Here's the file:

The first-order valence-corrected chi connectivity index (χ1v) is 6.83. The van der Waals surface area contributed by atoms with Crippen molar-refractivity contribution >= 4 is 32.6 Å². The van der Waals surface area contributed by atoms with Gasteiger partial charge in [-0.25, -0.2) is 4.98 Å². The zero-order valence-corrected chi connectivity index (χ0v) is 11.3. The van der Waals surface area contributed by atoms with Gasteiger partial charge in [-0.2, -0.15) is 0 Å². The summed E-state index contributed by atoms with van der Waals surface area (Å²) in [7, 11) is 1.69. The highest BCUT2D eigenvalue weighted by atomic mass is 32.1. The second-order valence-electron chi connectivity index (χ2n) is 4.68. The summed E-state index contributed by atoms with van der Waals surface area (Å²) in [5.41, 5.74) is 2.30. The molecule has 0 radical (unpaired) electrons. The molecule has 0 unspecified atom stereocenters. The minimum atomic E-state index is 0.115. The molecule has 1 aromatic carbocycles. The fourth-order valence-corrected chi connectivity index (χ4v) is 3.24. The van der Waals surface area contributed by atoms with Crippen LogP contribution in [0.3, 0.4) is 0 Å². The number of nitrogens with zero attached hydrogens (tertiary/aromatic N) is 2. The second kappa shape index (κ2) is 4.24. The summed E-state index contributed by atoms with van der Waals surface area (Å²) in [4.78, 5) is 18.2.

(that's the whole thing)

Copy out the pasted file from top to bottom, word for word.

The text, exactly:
The first-order valence-corrected chi connectivity index (χ1v) is 6.83. The van der Waals surface area contributed by atoms with Crippen molar-refractivity contribution >= 4 is 32.6 Å². The van der Waals surface area contributed by atoms with Gasteiger partial charge in [-0.25, -0.2) is 4.98 Å². The zero-order valence-corrected chi connectivity index (χ0v) is 11.3. The van der Waals surface area contributed by atoms with Gasteiger partial charge in [-0.2, -0.15) is 0 Å². The summed E-state index contributed by atoms with van der Waals surface area (Å²) in [7, 11) is 1.69. The highest BCUT2D eigenvalue weighted by atomic mass is 32.1. The second-order valence-electron chi connectivity index (χ2n) is 4.68. The summed E-state index contributed by atoms with van der Waals surface area (Å²) in [5.41, 5.74) is 2.30. The molecule has 0 radical (unpaired) electrons. The molecule has 0 unspecified atom stereocenters. The minimum atomic E-state index is 0.115. The molecule has 1 aromatic carbocycles. The fourth-order valence-corrected chi connectivity index (χ4v) is 3.24. The van der Waals surface area contributed by atoms with Crippen LogP contribution in [0.3, 0.4) is 0 Å². The number of nitrogens with zero attached hydrogens (tertiary/aromatic N) is 2. The second kappa shape index (κ2) is 4.24. The summed E-state index contributed by atoms with van der Waals surface area (Å²) in [4.78, 5) is 18.2.